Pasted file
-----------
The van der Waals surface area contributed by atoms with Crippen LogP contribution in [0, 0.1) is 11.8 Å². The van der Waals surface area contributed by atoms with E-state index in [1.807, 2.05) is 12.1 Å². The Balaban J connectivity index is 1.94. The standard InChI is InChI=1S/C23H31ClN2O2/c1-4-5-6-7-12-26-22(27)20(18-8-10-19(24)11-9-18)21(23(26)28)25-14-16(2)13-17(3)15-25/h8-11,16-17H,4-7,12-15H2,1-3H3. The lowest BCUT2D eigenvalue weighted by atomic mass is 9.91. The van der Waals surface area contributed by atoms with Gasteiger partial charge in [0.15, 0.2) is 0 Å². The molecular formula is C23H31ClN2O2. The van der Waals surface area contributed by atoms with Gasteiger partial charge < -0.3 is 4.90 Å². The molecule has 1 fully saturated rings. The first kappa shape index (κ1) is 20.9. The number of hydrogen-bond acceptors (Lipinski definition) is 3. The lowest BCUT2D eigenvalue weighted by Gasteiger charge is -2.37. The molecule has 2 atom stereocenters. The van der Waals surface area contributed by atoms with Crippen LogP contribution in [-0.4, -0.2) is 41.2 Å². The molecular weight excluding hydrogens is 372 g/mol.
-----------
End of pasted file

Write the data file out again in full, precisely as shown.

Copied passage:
The van der Waals surface area contributed by atoms with Crippen LogP contribution in [0, 0.1) is 11.8 Å². The van der Waals surface area contributed by atoms with E-state index in [1.807, 2.05) is 12.1 Å². The Balaban J connectivity index is 1.94. The standard InChI is InChI=1S/C23H31ClN2O2/c1-4-5-6-7-12-26-22(27)20(18-8-10-19(24)11-9-18)21(23(26)28)25-14-16(2)13-17(3)15-25/h8-11,16-17H,4-7,12-15H2,1-3H3. The lowest BCUT2D eigenvalue weighted by atomic mass is 9.91. The van der Waals surface area contributed by atoms with Gasteiger partial charge in [0.15, 0.2) is 0 Å². The molecular formula is C23H31ClN2O2. The van der Waals surface area contributed by atoms with Gasteiger partial charge < -0.3 is 4.90 Å². The molecule has 1 fully saturated rings. The first kappa shape index (κ1) is 20.9. The number of hydrogen-bond acceptors (Lipinski definition) is 3. The lowest BCUT2D eigenvalue weighted by Gasteiger charge is -2.37. The molecule has 2 atom stereocenters. The van der Waals surface area contributed by atoms with Crippen LogP contribution in [-0.4, -0.2) is 41.2 Å². The molecular weight excluding hydrogens is 372 g/mol.